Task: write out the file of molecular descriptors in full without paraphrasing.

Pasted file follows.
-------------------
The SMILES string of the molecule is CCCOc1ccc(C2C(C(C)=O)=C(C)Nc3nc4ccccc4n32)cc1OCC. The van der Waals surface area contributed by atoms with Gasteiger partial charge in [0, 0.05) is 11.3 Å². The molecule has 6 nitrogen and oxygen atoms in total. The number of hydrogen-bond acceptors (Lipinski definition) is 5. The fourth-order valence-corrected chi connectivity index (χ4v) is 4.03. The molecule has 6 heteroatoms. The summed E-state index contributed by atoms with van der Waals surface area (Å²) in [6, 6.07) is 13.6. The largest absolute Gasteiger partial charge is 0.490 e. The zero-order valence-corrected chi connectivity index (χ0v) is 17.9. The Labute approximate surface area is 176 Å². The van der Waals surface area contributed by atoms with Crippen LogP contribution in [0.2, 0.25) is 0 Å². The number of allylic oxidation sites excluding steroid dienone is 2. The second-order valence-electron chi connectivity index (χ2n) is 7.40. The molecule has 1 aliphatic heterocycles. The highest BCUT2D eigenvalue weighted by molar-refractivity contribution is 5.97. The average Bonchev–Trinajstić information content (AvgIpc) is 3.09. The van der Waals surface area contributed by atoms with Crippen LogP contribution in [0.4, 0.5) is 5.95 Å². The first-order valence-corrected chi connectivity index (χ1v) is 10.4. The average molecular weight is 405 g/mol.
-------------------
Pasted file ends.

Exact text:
The SMILES string of the molecule is CCCOc1ccc(C2C(C(C)=O)=C(C)Nc3nc4ccccc4n32)cc1OCC. The van der Waals surface area contributed by atoms with Gasteiger partial charge in [0, 0.05) is 11.3 Å². The molecule has 6 nitrogen and oxygen atoms in total. The number of hydrogen-bond acceptors (Lipinski definition) is 5. The fourth-order valence-corrected chi connectivity index (χ4v) is 4.03. The molecule has 6 heteroatoms. The summed E-state index contributed by atoms with van der Waals surface area (Å²) in [6, 6.07) is 13.6. The largest absolute Gasteiger partial charge is 0.490 e. The zero-order valence-corrected chi connectivity index (χ0v) is 17.9. The Labute approximate surface area is 176 Å². The van der Waals surface area contributed by atoms with Crippen LogP contribution in [0.2, 0.25) is 0 Å². The number of allylic oxidation sites excluding steroid dienone is 2. The second-order valence-electron chi connectivity index (χ2n) is 7.40. The molecule has 1 aliphatic heterocycles. The highest BCUT2D eigenvalue weighted by molar-refractivity contribution is 5.97. The average Bonchev–Trinajstić information content (AvgIpc) is 3.09. The van der Waals surface area contributed by atoms with Crippen LogP contribution in [0.4, 0.5) is 5.95 Å². The first-order valence-corrected chi connectivity index (χ1v) is 10.4. The average molecular weight is 405 g/mol.